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I’m not good enough for this job. What happens when I’m discovered?

I feel fortunate that my work takes me around the world to work with high-ranking military executives, technical experts, C-suite executives, technical experts, project managers, and all variety of men and women who have a spark to succeed.

One issue many people reveal to me is that they feel like a fraud. It’s a belief, and sometimes a gripping fear, that they haven’t earned their position, and when they are found out, the consequences will be devastating.

This Fear is Imposter Syndrome

  • I only got the promotion out of luck.
  • I don’t know enough to do this job.
  • If I’m not perfect, it will show and be my downfall.
  • I find this work too hard for me and I will fail.
  • I was part of a team. Why am I the only one earning the rewards?

Does any of that sound familiar? It’s more than healthy self-doubt. It’s negative thinking that can derail your success.

What’s Healthy about Self-Doubt?

In a normal day, we question our activities. I don’t think I’ll make the meeting in time. I’ll call and let everyone know. I don’t know if this presentation is right for the client. I’ll ask someone to review it. And so it goes. As you question what you do or don’t know, you seek answers.

Imposter syndrome shuts down the internal conversation and derails your success.

People who fall into one or more of these five competence types have a tendency to struggle with imposter syndrome issues. Do you see yourself on this list?

  1. I’m a perfectionist – 100% or nothing. You overwork setting standards for yourself that no one else has.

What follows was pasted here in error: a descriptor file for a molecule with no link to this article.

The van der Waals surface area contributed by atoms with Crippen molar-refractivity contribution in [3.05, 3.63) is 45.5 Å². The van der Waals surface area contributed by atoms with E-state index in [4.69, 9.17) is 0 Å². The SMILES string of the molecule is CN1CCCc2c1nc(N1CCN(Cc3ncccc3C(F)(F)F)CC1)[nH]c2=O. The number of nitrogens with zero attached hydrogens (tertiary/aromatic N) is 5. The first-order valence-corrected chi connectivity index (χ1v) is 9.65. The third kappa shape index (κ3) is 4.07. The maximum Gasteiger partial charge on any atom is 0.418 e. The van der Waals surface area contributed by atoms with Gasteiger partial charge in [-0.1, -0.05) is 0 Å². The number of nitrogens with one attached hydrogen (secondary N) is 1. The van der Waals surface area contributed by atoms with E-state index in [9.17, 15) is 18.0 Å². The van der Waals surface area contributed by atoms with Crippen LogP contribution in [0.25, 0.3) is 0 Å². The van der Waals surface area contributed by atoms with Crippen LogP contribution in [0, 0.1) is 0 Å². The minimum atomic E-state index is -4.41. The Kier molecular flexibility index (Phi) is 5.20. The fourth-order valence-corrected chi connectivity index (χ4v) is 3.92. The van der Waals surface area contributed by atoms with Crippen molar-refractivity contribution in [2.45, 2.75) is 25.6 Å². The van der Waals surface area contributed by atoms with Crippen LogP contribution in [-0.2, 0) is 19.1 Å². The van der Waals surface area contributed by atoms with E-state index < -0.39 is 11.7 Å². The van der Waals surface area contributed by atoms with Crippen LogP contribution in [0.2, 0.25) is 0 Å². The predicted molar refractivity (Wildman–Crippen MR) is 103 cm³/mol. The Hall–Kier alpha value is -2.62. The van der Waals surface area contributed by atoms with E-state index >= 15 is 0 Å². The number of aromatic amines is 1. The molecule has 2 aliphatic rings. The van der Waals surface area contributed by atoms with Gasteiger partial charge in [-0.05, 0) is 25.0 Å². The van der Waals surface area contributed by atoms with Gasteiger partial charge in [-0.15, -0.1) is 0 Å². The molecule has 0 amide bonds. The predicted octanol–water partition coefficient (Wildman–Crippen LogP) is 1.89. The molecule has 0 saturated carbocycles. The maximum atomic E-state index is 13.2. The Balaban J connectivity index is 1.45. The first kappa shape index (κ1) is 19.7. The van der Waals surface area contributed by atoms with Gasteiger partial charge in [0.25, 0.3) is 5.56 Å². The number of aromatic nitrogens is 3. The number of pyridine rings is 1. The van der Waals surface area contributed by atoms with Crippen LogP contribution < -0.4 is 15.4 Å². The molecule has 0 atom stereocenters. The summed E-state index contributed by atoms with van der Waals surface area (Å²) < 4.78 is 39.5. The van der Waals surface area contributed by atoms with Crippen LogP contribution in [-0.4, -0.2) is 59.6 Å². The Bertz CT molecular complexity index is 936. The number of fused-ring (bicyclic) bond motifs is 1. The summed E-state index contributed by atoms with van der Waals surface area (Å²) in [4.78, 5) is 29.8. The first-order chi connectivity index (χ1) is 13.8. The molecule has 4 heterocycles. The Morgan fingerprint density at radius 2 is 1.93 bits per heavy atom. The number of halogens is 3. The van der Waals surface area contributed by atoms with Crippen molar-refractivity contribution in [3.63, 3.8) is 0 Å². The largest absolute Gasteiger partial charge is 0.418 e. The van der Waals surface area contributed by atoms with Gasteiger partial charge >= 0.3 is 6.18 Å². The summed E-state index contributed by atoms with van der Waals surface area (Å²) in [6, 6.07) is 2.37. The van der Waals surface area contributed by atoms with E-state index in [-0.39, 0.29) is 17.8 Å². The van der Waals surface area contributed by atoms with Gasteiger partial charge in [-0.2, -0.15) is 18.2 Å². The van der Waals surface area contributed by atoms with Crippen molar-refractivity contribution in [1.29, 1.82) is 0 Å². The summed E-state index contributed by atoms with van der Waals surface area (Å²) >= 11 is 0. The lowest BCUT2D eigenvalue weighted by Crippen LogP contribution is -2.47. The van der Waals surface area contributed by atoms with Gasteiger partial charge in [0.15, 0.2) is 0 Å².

2. I must be an expert before I try to accomplish the task.
  3. If I didn’t do the work alone, it’s not my accomplishment. Me, myself, and I – a team of we.
  4. I am a superhero. If everything in my personal and work life isn’t perfect, I am failing.
  5. If I don’t understand something the first time, I’m an idiot.

What’s also interesting to note is the more success people have, the worse the condition becomes. The higher you are, the harder the fall.

Imposter syndrome leads to bad outcomes. People procrastinate for fear of failure. People don’t seek out promotions or interesting new jobs. Some become socially isolated and may turn to destructive behaviors. When you avoid the fear, it builds.

The Imposter Thrives in Isolation

Here’s a truth bomb: your thoughts are not always fact. Failing to close a deal, coming short on a presentation, missing a flight or missing a meeting, is life. It’s human.

Don’t compare yourself to your peers’ greatest hits on social media. Your friend posts pictures of a beautiful beach day with his family. You call when he returns. Looks like your vacation was amazing. He confesses he had a fight with his wife, his kid got food poisoning, and it rained for most of the trip. What others show to the world is not true. Your Facebook life vs your real one!

A rival wins an award and social media is lighting up with the event. You only see the result. You missed the squishy middle where her five previous attempts went nowhere.